as their proponents call them, were one of the most controversial financial instruments of the past decade. Their detractors condemned them for adding too much risk to the financial system. Indeed, it was the high-yield portion of Campeau’s massive debt that was the first to crack under the pressure of rising interest rates and an economic slowdown. Campeau himself has blamed the easy availability of junk-bond financing for enticing him into the risky deal. But the supporters of junk bonds disagree. Kevin McKenna, president of one of the few highyield investment funds in Canada, Toronto-based CCFL Mezzanine Partners of Canada Ltd., says that the bonds are the only way some small and mediumsized companies could raise the money needed to grow. Added McKenna: “Just because there’s a lot of alcohol around doesn’t mean we all have to get drunk.”

High interest rates and the downfall

of U.S. junk-bond innovator Michael Milken— who will be sentenced on Oct. 1 after pleading guilty to insider-trading violations—and his company, Drexel Burnham Lambert Inc., the leading junk-bond underwriter, have dried up the established market in the United States. A fledgling market in Canada was beginning to form last year, but interest in it has now almost disappeared. Observers are divided over whether new junk-bond issues will ever reach their old levels of 1987, when issues represented 22 per cent of the $ 174-billion corporate debt market in the United States. But Gordon’s purchase of the $3.6-billion junk fund appears to be a signal that junk still has a life.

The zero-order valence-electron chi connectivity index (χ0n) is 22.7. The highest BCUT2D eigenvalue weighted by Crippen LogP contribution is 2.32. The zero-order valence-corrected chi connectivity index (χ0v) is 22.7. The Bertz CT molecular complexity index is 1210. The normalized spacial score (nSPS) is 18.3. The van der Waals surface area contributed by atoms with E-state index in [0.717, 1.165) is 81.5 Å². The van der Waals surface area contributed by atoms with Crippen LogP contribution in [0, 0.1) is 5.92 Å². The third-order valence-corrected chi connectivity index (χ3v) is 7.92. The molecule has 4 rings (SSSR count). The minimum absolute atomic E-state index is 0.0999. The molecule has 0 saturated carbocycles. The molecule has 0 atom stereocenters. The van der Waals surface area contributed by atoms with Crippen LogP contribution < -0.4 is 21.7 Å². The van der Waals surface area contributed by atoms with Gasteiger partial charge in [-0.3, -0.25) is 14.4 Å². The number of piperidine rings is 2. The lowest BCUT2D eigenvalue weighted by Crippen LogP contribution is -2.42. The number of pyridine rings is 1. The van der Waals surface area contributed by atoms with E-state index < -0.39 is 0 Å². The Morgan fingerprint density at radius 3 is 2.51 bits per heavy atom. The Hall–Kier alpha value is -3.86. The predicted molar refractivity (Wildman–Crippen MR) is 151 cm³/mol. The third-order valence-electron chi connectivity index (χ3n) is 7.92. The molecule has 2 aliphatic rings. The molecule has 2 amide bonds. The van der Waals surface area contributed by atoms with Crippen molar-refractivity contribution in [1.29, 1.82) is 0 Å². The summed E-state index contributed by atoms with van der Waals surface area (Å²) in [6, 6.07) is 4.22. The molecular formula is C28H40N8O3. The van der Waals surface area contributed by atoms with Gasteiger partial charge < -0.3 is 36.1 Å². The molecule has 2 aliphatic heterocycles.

Terry Marlow, a partner in Ernst & Young Inc.’s corporate finance department, applauded Gordon’s management as “incredibly astute value investors.” But he does not expect a rush to issue new junk debt. Said Marlow: “We are probably at the end of a decade of high leverage [borrowing]. The 1990s are going to be back to the basics.” As Campeau illustrates, the takeover excesses of the 1980s have created some conglomerate messes which companies like Gordon, with its special expertise in corporate finance, will make money cleaning up. Allen says that the fact Gordon was not a junk-bond underwriter is appreciated in Washington. Declared Allen: “We came to the table without a background in the creation of the

mess which is now being cleaned up.”

If Washington approves, Gordon will buy the portfolio, which was valued at $3.39 billion in March after the junk-bond market had crashed—and which has an original face value of just under $6 billion—for $3.6 billion with just a $360-million initial payment. Although Gordon is paying a little more than expected, Columbia has agreed to finance the remaining amount. Furthermore, under the terms of the purchase, if the value of the portfolio should fall by 10 per cent or more, Gordon can cut its losses and return the portfolio to Columbia, and lose only its initial $360-million investment. On the other hand, if the companies represented in the portfolio, including giants like RJR Nabisco Inc., survive this economic downturn, the profit potential is great. Said one financial executive familiar with the junk-bond market: “You’ve got to believe a bunch of those companies are going to be opportunities for Gordon to make money.”

It will probably take several years before Gordon’s gamble can be judged a success or a failure. But Bay Street is confident that Gordon’s junk portfolio, which ironically contains some of Campeau’s debt, will undoubtedly fare better than Robert Campeau’s foray into highrisk financing.

BRENDA DALGLISH